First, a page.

The Comprehensive Exams Process

As I mentioned in my last post, this semester I am preparing to take my comprehensive exams. The structure of these exams varies greatly based on the university and department. For mine, the standard is that you work with your committee members to create reading lists (roughly 60 sources per list), which then prepares you to get four questions the week of your comps, and you have five days to write 15-20 pages per question.

Thankfully, I am able to take advantage of a new policy in our department where you can substitute two questions for a paper of publishable quality. Since I am currently working on an article for publication, my committee agreed to this substitution and I only have to do two questions in three days.

The plan is for me to take the exams mid-March, so I have roughly two months to prepare. My goal is to read 1 list a month, which equals roughly 15 readings each week (including a few books). Each list is centered around a specific topic that is decided upon with a committee member who specializes in that area of research. My two topics are on (1) nonprofit organizations and postcolonial representation; (2) the trajectory of cultural and practice approaches in language and social interaction (LSI) research.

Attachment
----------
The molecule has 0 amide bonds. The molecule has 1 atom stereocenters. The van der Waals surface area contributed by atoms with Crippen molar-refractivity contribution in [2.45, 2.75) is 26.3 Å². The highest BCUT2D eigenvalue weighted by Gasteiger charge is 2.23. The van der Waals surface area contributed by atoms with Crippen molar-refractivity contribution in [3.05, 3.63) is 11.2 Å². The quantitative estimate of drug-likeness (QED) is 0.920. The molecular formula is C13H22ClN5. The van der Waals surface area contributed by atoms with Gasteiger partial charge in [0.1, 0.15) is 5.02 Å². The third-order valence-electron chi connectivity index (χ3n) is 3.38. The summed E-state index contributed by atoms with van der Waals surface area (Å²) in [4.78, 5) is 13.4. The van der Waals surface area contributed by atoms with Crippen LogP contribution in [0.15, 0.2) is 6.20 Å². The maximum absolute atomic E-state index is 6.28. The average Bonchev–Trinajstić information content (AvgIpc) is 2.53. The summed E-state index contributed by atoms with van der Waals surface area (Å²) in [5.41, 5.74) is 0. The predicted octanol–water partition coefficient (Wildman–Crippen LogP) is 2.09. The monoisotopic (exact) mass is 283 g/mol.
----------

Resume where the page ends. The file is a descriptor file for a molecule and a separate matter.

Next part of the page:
If those two things make no sense to you, that is okay. They are VERY specific, which is necessary to narrow down the reading lists and give me a focus for the exam questions. Also, you get to learn what those topics mean as I take you along on this journey.

This month I am working on the reading list about nonprofit organizations and postcolonial representation. For the last two weeks I have focused on two themes under that umbrella: general research on nonprofits and research on faith-based organizations. My next post will summarize some of those readings.

For now, let me know if you have any questions about the comprehensive exams process. I look forward to hearing your feedback along the way!

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